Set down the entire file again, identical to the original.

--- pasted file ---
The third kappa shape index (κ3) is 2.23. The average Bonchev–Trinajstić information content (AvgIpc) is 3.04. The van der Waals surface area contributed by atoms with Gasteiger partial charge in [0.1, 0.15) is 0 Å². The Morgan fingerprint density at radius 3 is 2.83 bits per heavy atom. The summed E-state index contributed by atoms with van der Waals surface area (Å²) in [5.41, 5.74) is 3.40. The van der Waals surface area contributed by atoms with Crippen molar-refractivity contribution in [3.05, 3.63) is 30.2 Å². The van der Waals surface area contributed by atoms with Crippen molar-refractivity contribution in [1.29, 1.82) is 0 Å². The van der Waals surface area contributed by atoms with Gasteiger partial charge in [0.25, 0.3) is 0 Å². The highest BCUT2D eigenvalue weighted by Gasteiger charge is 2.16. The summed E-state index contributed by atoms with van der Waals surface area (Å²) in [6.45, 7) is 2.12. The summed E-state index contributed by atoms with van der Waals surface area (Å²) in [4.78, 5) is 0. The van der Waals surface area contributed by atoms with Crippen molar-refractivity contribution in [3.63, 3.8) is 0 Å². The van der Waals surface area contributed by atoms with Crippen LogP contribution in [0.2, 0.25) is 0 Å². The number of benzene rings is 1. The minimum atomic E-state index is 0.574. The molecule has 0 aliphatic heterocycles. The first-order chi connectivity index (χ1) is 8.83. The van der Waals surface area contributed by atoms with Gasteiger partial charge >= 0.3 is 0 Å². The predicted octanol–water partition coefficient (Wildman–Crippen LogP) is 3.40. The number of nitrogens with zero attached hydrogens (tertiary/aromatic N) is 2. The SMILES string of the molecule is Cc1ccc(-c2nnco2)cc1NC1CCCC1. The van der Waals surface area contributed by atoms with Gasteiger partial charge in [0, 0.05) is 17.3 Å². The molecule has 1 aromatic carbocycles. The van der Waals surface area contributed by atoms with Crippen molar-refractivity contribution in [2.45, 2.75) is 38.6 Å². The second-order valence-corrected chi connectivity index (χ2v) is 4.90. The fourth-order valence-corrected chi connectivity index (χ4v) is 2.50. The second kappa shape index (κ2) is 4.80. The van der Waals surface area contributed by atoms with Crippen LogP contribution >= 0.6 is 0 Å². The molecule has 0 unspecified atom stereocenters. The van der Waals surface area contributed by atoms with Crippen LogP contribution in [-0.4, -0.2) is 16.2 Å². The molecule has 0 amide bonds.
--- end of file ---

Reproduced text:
The third kappa shape index (κ3) is 2.23. The average Bonchev–Trinajstić information content (AvgIpc) is 3.04. The van der Waals surface area contributed by atoms with Gasteiger partial charge in [0.1, 0.15) is 0 Å². The Morgan fingerprint density at radius 3 is 2.83 bits per heavy atom. The summed E-state index contributed by atoms with van der Waals surface area (Å²) in [5.41, 5.74) is 3.40. The van der Waals surface area contributed by atoms with Crippen molar-refractivity contribution in [3.05, 3.63) is 30.2 Å². The van der Waals surface area contributed by atoms with Crippen molar-refractivity contribution in [1.29, 1.82) is 0 Å². The van der Waals surface area contributed by atoms with Gasteiger partial charge in [0.25, 0.3) is 0 Å². The highest BCUT2D eigenvalue weighted by Gasteiger charge is 2.16. The summed E-state index contributed by atoms with van der Waals surface area (Å²) in [6.45, 7) is 2.12. The summed E-state index contributed by atoms with van der Waals surface area (Å²) in [4.78, 5) is 0. The van der Waals surface area contributed by atoms with Crippen molar-refractivity contribution in [3.63, 3.8) is 0 Å². The van der Waals surface area contributed by atoms with Crippen LogP contribution in [0.2, 0.25) is 0 Å². The number of benzene rings is 1. The minimum atomic E-state index is 0.574. The molecule has 0 aliphatic heterocycles. The first-order chi connectivity index (χ1) is 8.83. The van der Waals surface area contributed by atoms with Gasteiger partial charge >= 0.3 is 0 Å². The predicted octanol–water partition coefficient (Wildman–Crippen LogP) is 3.40. The number of nitrogens with zero attached hydrogens (tertiary/aromatic N) is 2. The SMILES string of the molecule is Cc1ccc(-c2nnco2)cc1NC1CCCC1. The van der Waals surface area contributed by atoms with Gasteiger partial charge in [0, 0.05) is 17.3 Å². The molecule has 1 aromatic carbocycles. The van der Waals surface area contributed by atoms with Crippen molar-refractivity contribution in [2.45, 2.75) is 38.6 Å². The second-order valence-corrected chi connectivity index (χ2v) is 4.90. The fourth-order valence-corrected chi connectivity index (χ4v) is 2.50. The second kappa shape index (κ2) is 4.80. The van der Waals surface area contributed by atoms with Crippen LogP contribution >= 0.6 is 0 Å². The molecule has 0 unspecified atom stereocenters. The van der Waals surface area contributed by atoms with Crippen LogP contribution in [-0.4, -0.2) is 16.2 Å². The molecule has 0 amide bonds.